Elisa Esposito (Sally Hawkins), lives in Baltimore working as a janitor for a government building involved with top secret research. The story is set during the Cold War when there was a proliferation of such covert facilities. She lived alone in a small apartment above a movie theater until a discovery affected her life. Elisa was a foundling, abandoned as a child. She was mute with scars on her neck, learning sign language to communicate with others. Elisa’s only friends are her neighbors, Giles (Richard Jenkins), a gay man who is trying to get a career as an advertisement illustrator, and co-worker Zelda Fuller (Octavia Spencer. One day the facility receives a mysterious shipment from a river in South America. The specimen was obtained by explorer, Colonel Richard Strickland (Shannon). The shipment contained a humanoid creature, confined to a tank of water to accommodate its aquatic nature. During her work Elisa comes across the amphibian (Doug Jones). This is not the first time Mr. Jones portrayed an aquatic man in a tank. He played Abe Sapien in ‘Hellboy II: The Golden Army’ as well as The Silver Surfer in ‘Fantastic Four: 4: Rise of the Silver Surfer’. He has been a consistently busy character actor specializing various creatures for twenty years. While most of the characters Mr. Jones has undertaken were not afforded the detail in characterization, the experience obviously did provide considerable insight for him to infuse into this incredible performance here. At the most fundamental level this film contains the defining elements of a creature feature, albeit of far superior quality. It is unusual for this type of movie to give too much attention of the character development of the creature. They are included for a singular purpose, to motivate the humans. One of the aspects of this film that set it so far above not only the other examples of the genre, but movies in general, is how the Amphibian Man is multifaceted, realistic and relatable. Among the best examples of this in classic cinema go back to 1931 with Boris Karloff’s amazing embodiment on the monster in James Whale’s ‘Frankenstein’. He imbued the creature with a pathos that has remained unsurpassed in the myriad of interpretations of the creature. If this was not achieved as well as seen here the all-important relationship between the Amphibian Man and Elisa would imploded, spiraling into a farce.
Younger viewers may not be familiar with the sixties except perhaps for movies set in that period. For those of us with firsthand experience of this pivotal decade the story will reveal a deeper level of meaning. The magnitude of a scientific discovery like this is enormous. Discovering a previously unknown humanoid would ensure a ticket to Stockholm to pick up your Nobel Prize. If this occurred today the news would come close to breaking the internet. The scientist responsible for bringing this specimen to the public would be instant media sensations, in the sixties the pervading emotion environment and psychological zeitgeist was one of extreme paranoia resulting from the escalating tensions between the United States and the Soviet Union referred to as the old War. The primary motivation driving all significant scientific research was to provide a military or political advantage to one side of the opposing super powers. We didn’t travel to the moon to advance human potential; but to prevent a Red Moon, under Soviet control. The project is removed from the colonel’s purview by General Frank Hoyt (Nick Searcy), who is charged with exploring potential use in the space program. To the end the general orders Strickland to perform a vivisection. The view though of surgically dismantling a living, sentient being is beyond inhuman, it is one of the most heinous actions possible, the Nazis routinely vivisected prisoners of the concentration camps, the general’s order was tantamount to equating our government on the same immoral standing as the Nazis. Under the pervasive paranoia of the ‘Red Menace’ such a dreadful course of action was quite possible.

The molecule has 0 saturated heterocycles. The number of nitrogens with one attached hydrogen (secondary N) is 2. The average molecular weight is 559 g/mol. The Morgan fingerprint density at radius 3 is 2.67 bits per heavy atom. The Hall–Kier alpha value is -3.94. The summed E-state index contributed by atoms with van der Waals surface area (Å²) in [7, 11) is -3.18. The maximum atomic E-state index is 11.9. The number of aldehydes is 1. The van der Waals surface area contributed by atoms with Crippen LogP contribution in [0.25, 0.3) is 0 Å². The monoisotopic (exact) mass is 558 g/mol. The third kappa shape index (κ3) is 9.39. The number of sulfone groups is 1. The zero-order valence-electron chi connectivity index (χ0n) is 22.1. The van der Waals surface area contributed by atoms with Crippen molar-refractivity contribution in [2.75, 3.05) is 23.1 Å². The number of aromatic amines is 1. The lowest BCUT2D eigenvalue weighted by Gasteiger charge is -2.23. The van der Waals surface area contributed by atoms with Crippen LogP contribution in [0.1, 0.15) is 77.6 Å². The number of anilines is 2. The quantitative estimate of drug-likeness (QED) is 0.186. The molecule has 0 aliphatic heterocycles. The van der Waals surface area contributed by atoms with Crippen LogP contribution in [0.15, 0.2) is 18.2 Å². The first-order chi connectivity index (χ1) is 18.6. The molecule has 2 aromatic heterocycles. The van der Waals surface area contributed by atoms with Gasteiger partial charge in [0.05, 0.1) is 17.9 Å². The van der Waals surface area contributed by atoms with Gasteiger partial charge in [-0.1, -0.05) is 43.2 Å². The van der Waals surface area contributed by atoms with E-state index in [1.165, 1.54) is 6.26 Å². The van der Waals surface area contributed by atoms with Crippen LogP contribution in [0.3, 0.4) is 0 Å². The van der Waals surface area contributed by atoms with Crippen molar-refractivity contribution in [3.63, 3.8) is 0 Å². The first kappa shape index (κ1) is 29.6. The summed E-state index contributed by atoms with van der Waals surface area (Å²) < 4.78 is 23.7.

The story embraces the motifs of the decade by inserting an espionage thread into the narrative. One of the scientist working on the project, Dr. Robert Hoffstetler (Michael Stuhlbarg), was secretly a Soviet agent deeply undercover. While most current movies, and television series utilize covert agents of this type as a convenient plot device. Keep in mind that in the sixties soviet embedded agents were a significant danger to the security of the nation. One of the most overwhelming fears gripping the country was the inherent uncertainty. Anyone, a neighbor, co-work of stranger sitting across from you on the bus might be a Soviet spy pretending to be a typical American. Initially, Dr. Hoffstetler pleads with the general to keep the subject alive for extensive research. This position changes radically when he receives orders from the Kremlin that they want the subject unusable by the American scientist. He is commanded to euthanize the creature. Elisa has formed a strong, emotional bond with the creature and is appalled by the plans and enlists Giles assistance to help the creature escape. The structure of the story is straightforward, the twist infused in the film are achieved in an organic fashion eschewing the typical contrived feeling found imparted by most movies. Guillermo del Toro has redefined the basic nature of horror blurring the distinction between the supernatural and science fiction technology. This was observed in Hell Boy where the organization had a reliance on technology as an adjunct to the supernatural team members. More recently this blend was seen in his television series, ‘The Strain’ that was a masterpiece of presenting the paranormal on a technological scaffold. This imparts a sense of realism that is critical of the success of a fantasy. When the plot is dependent on the product of a focused imagination a tether to the real world provides a means for the viewer to firmly connect to the story and fully appreciate the character development. As validated by the numerous honorifics received and pending this film deserves each one. The nominations and wins are not a product of the studio public relations area. The cast can strike an ideal balance between personal achievement and performing within a tightly knit ensemble cast. Like a jigsaw puzzle each piece is a self-contained entity that when taken as a whole provides the view of wonderous beauty.